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Yannick Bestaven back to speed after nervous hours slowed down

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Yannick Bestaven back to speed after nervous hours slowed down
Yannick Bestaven back to speed after nervous hours slowed down

The first three Vendée Globe boats are into the Pacific Ocean today and have passed the midpoint of the 24410 nautical miles race-course around the world. Yannick Bestaven, the skipper of Maître Coq IV, who has had a very consistent race since the start, has held the lead for over 24 hours now, more than 100 miles up on Thomas Ruyant on LinkedOut who had to stop for several hours last night when his bow compartment filled up when he was asleep. 


The southern Pacific Ocean between the longitude of Tasmania and New Zealand has proven to be just a little bit too peaceful for the liking of leaders Yannick Bestaven, Charlie Dalin and Thomas Ruyant today as the pacemaking trio have been slowed, conceded nearly 100 miles to the chasing group of boats who hasve enjoyed perfect conditions.

Perhaps the most nervous of all has been Yannick Bestaven who has been leading Dalin and Ruyant for more than two days.

Stuck for most of today in a zone of calms the skipper of Maître CoQ has seen his margin shredded to less than 50 nautical miles by Dalin who has been pushing hard to regain the lead he lost to a technical failure which required him to slow to a crawl and repair for nearly 24 hours.

And in third place Thomas Ruyant appears to have made a risky attempt to get back on terms with the leaders by trying to go north and cross the high pressure ridge’s light winds to hitch himself first to the next low pressure system, a strategy which rival Dalin believes might have offered him rich pickings had his timing been just a little earlier and his speeds faster.

“It was an option that required a big investment at the outset but which meant losing ground sailing in light winds, to gain big afterwards.” Said Dalin early this morning, “It's not totally dead for him. But you had to sail in light wind to make some gains afterwards. We can’t say yet that it won’t work but I think there is a chance now that his timing is screwed up because of his little problem. For me it was do-able, but the percentages of the polars that I had to sail to to make it was very high and I had told myself this was not my option. It is a huge gain if it works and big loss if it doesn’t. It's a daring option, if I had been in his place I think I would have done the same.”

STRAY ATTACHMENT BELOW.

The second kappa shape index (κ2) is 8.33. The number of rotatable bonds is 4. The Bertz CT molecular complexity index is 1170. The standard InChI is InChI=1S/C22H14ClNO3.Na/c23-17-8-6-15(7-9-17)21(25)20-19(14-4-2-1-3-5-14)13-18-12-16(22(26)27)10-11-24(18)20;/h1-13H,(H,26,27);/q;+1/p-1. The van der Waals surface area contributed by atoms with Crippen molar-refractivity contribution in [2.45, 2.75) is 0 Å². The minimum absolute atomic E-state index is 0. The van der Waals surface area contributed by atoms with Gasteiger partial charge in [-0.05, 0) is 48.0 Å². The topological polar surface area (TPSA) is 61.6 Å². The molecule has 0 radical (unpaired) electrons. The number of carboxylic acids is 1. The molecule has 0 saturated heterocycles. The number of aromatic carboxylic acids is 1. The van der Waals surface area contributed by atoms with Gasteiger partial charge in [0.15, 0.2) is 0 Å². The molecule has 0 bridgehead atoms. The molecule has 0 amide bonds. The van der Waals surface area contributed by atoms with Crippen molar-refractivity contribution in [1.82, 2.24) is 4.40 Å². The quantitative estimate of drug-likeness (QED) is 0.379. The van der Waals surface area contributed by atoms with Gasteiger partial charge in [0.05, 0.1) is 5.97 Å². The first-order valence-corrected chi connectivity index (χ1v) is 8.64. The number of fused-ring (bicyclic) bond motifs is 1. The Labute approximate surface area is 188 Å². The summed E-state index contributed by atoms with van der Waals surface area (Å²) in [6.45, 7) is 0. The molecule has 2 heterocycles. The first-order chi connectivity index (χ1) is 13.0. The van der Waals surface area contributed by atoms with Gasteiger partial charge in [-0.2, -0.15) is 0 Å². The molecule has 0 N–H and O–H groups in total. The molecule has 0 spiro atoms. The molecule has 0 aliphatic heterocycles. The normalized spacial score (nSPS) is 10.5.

In second Dalin is nearly 100 miles ahead of Ruyant again.

The expansion and compression, gains and losses between the leading groups, are very typical of racing in the southern oceans where so much is pre-determined by the timing of the low pressure systems tracking east and the high pressure zones in between them.

And this edition of the race is significantly slower than the 2016-17 edition. Four years ago at this stage eventual leader Armel Le Cléac’h was nearly half way closer to Cape Horn which he rounded on 23rd December after just 47 days of racing. Vendée Globe meteo supplier Christian Dumard is predicting the leader will pass the famous Cape on the last day of 2020.

“This is a very different race.” Suggested his associate Sébastien Josse this morning, three times Vendée Globe racer, “Not only have the meteo conditions been very different, slowed in the South Atlantic, a difficult, disorderly Indian Ocean and now light winds for the leaders, but the last two editions have featured pairs of skippers who knew their boats perfectly, who were prepared to push them hard and had the confidence of having a few Vendée Globe races under their belts and having confidence in their boats. Right now there has been some damage, because of COVID we lost two Transatlantic Races and so perhaps there is a bit more caution.”

Prudency, the desire to keep his boat at 100% has been very much part of the patient, long term strategy for Germany’s Boris Herrmann who is on his third racing circumnavigation and his fourth round the world challenge. He is steadily making inroads into Jean Le Cam’s fourth place, just eight miles behind the French veteran this evening.

Explaining the differences seen between the Indian and the Pacific, Volvo Ocean Race winner Franck Cammas – who was awarded France’s Sailor of the Decade Award yesterday – explained, “Conditions in the Indian Ocean are dictated by the weather and the wind on the surface. It varies from year to year. One often says that the Indian Ocean can be rougher because you get the tropical storms coming down. There tends to be more violent changes and in particular in how the weather system moves there. The pacific is bigger, calmer, that is maybe why it is called that! If you look the experience people have had, it does vary with some having had quite easy Indian Ocean crossing and then tougher Pacific ones.”

Meanwhile eighth placed Louis Burton is still expected to pit-stop briefly in the shelter of Macquarie Island which is 260 miles in front of him to make repairs.

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